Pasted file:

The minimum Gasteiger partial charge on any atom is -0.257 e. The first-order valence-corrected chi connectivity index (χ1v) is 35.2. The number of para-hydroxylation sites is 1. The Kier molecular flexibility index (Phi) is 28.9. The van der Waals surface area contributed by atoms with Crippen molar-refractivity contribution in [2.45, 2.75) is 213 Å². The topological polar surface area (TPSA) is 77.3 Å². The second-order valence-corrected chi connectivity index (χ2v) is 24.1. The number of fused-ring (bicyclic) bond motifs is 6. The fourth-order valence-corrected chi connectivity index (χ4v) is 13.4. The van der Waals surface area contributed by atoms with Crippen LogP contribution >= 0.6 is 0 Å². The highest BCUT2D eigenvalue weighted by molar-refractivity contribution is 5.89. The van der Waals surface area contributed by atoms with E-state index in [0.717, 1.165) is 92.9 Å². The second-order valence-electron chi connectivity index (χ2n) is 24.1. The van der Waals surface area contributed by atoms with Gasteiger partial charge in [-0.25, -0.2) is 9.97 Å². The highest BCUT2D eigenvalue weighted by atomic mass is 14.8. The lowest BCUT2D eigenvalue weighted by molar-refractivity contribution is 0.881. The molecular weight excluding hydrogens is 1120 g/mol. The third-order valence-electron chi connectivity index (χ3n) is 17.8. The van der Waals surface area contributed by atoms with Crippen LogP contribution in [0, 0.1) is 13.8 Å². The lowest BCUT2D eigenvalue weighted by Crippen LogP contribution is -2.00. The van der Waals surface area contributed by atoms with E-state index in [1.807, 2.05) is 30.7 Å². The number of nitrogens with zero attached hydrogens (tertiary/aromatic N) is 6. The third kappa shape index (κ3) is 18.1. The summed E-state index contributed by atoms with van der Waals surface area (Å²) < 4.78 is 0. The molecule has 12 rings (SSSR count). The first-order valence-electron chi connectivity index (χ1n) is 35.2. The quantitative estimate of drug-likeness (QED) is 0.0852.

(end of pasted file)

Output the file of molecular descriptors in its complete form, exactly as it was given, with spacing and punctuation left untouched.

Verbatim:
The minimum Gasteiger partial charge on any atom is -0.257 e. The first-order valence-corrected chi connectivity index (χ1v) is 35.2. The number of para-hydroxylation sites is 1. The Kier molecular flexibility index (Phi) is 28.9. The van der Waals surface area contributed by atoms with Crippen molar-refractivity contribution in [2.45, 2.75) is 213 Å². The topological polar surface area (TPSA) is 77.3 Å². The second-order valence-corrected chi connectivity index (χ2v) is 24.1. The number of fused-ring (bicyclic) bond motifs is 6. The fourth-order valence-corrected chi connectivity index (χ4v) is 13.4. The van der Waals surface area contributed by atoms with Crippen LogP contribution >= 0.6 is 0 Å². The highest BCUT2D eigenvalue weighted by molar-refractivity contribution is 5.89. The van der Waals surface area contributed by atoms with E-state index in [0.717, 1.165) is 92.9 Å². The second-order valence-electron chi connectivity index (χ2n) is 24.1. The van der Waals surface area contributed by atoms with Gasteiger partial charge in [-0.25, -0.2) is 9.97 Å². The highest BCUT2D eigenvalue weighted by atomic mass is 14.8. The lowest BCUT2D eigenvalue weighted by molar-refractivity contribution is 0.881. The molecular weight excluding hydrogens is 1120 g/mol. The third-order valence-electron chi connectivity index (χ3n) is 17.8. The van der Waals surface area contributed by atoms with Crippen LogP contribution in [0, 0.1) is 13.8 Å². The lowest BCUT2D eigenvalue weighted by Crippen LogP contribution is -2.00. The van der Waals surface area contributed by atoms with E-state index in [1.807, 2.05) is 30.7 Å². The number of nitrogens with zero attached hydrogens (tertiary/aromatic N) is 6. The third kappa shape index (κ3) is 18.1. The summed E-state index contributed by atoms with van der Waals surface area (Å²) < 4.78 is 0. The molecule has 12 rings (SSSR count). The first-order valence-electron chi connectivity index (χ1n) is 35.2. The quantitative estimate of drug-likeness (QED) is 0.0852.